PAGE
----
On snowshoes and in aircraft, they pick up the trail of the celebrated predator as part of a wildlife retreat.
As the rental car cruises up Highway 1 just outside this small northern Minnesota town, on a bright late-winter afternoon, a solitary animal lopes across the road a safe distance ahead and disappears into the snow-draped woods.
The car's three passengers stop their conversation. Certainly not a deer or bear, one says. Too small. Not a coyote, says another. Too large. Could have been a dog, says the third. But that lope...
A wolf, a wild wolf.
A lone wolf.
Verified or not, it is a perfect opening for the adventure the three retired newspapermen are about to begin. And a perfect opening for a discussion, wordsmiths that we're supposed to be, of the origins of "lone wolf." Nobody is certain.
That and almost every other question about wolves you could think of is to be answered over the next four days. This is a trip to do two things. One, learn more about an animal that is loved devoutly by some but to others is the snarling Satan of lore that terrified villages and ate Little Red Riding Hood and her grandma. Second, to visit again one of America's grandest and least-known preserves, the Boundary Waters Canoe Area Wilderness along the Canadian border, a place of green abundance each of us first saw more than 50 years ago.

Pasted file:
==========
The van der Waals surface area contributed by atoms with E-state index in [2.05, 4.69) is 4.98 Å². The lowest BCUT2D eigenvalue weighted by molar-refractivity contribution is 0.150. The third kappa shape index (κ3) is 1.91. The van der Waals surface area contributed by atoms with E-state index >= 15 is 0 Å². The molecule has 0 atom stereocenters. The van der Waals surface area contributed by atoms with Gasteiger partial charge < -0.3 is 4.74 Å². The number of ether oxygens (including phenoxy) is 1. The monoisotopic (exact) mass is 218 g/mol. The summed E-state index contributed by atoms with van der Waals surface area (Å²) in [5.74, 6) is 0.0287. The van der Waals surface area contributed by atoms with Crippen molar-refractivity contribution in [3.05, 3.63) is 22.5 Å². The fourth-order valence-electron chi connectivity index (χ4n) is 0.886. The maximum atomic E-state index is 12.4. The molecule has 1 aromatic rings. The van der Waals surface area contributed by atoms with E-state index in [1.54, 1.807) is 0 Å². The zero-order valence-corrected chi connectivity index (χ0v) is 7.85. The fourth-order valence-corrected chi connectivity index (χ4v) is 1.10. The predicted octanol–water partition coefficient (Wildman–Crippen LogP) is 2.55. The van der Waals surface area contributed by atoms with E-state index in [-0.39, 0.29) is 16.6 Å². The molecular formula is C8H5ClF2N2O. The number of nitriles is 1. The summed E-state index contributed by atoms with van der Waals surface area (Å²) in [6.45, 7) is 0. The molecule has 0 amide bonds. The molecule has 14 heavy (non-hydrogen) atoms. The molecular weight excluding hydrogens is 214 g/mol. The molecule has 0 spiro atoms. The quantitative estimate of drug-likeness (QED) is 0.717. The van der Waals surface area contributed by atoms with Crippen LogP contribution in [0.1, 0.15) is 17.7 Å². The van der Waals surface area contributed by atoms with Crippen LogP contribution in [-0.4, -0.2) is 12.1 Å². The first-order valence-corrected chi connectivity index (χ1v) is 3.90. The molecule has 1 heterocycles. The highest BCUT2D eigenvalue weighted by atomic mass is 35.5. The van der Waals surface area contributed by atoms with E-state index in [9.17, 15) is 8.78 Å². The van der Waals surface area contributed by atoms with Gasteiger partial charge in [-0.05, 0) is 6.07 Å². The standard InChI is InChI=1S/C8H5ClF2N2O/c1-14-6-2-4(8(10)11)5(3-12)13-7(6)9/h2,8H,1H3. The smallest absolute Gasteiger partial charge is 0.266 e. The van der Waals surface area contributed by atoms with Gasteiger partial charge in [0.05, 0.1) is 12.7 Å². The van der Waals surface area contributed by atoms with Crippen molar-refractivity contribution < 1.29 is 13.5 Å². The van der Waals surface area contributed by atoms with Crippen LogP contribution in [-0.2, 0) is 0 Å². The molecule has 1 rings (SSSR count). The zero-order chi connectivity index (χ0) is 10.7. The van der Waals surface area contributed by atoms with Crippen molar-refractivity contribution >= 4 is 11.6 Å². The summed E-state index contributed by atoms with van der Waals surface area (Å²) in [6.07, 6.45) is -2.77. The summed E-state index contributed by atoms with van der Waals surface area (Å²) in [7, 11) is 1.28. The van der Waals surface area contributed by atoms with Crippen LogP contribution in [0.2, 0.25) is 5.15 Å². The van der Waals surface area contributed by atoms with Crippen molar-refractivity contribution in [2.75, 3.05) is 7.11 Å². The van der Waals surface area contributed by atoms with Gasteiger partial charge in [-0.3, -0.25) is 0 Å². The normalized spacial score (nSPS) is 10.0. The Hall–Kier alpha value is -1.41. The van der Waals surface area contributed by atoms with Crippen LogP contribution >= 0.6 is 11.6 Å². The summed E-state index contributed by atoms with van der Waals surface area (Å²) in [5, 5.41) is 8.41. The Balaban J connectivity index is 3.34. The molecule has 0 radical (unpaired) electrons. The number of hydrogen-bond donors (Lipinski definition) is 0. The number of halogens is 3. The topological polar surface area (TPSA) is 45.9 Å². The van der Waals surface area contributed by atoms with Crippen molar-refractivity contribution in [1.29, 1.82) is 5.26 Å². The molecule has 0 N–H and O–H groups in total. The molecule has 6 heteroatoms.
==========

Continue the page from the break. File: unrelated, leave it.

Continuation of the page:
"Immerse yourself in wolf study at the International Wolf Center" in Ely, said the Elderhostel announcement. "Observe the resident pack of wolves and study wolves in the field," it went on, by walking the trails in snowshoes and learning the ways of locating packs from the air.
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